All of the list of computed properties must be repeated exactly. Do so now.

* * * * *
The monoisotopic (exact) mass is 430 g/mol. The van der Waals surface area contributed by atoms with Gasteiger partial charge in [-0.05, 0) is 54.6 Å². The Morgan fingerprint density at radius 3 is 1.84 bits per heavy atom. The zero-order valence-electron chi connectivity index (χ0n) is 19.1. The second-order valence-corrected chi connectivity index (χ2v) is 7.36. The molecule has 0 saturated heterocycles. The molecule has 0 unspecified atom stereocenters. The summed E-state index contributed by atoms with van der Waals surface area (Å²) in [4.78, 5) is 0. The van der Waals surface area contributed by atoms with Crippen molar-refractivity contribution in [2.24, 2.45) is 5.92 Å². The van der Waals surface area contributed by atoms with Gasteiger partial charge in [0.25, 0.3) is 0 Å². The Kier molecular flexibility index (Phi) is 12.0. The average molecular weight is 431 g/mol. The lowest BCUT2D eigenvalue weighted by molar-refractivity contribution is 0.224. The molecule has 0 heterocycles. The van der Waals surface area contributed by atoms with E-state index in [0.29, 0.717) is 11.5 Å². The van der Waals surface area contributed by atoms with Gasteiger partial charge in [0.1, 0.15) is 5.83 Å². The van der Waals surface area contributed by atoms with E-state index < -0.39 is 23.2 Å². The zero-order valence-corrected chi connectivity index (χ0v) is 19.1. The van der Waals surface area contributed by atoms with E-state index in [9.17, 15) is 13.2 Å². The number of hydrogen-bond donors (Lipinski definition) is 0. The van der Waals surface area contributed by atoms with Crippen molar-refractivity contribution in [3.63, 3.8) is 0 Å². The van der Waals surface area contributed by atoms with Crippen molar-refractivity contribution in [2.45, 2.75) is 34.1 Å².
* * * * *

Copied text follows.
The monoisotopic (exact) mass is 430 g/mol. The van der Waals surface area contributed by atoms with Gasteiger partial charge in [-0.05, 0) is 54.6 Å². The Morgan fingerprint density at radius 3 is 1.84 bits per heavy atom. The zero-order valence-electron chi connectivity index (χ0n) is 19.1. The second-order valence-corrected chi connectivity index (χ2v) is 7.36. The molecule has 0 saturated heterocycles. The molecule has 0 unspecified atom stereocenters. The summed E-state index contributed by atoms with van der Waals surface area (Å²) in [4.78, 5) is 0. The van der Waals surface area contributed by atoms with Crippen molar-refractivity contribution in [2.24, 2.45) is 5.92 Å². The van der Waals surface area contributed by atoms with Gasteiger partial charge in [0.25, 0.3) is 0 Å². The Kier molecular flexibility index (Phi) is 12.0. The average molecular weight is 431 g/mol. The lowest BCUT2D eigenvalue weighted by molar-refractivity contribution is 0.224. The molecule has 0 heterocycles. The van der Waals surface area contributed by atoms with E-state index in [0.29, 0.717) is 11.5 Å². The van der Waals surface area contributed by atoms with Gasteiger partial charge in [0.1, 0.15) is 5.83 Å². The van der Waals surface area contributed by atoms with E-state index < -0.39 is 23.2 Å². The zero-order valence-corrected chi connectivity index (χ0v) is 19.1. The van der Waals surface area contributed by atoms with E-state index in [9.17, 15) is 13.2 Å². The number of hydrogen-bond donors (Lipinski definition) is 0. The van der Waals surface area contributed by atoms with Crippen molar-refractivity contribution in [3.63, 3.8) is 0 Å². The van der Waals surface area contributed by atoms with Crippen molar-refractivity contribution in [2.45, 2.75) is 34.1 Å².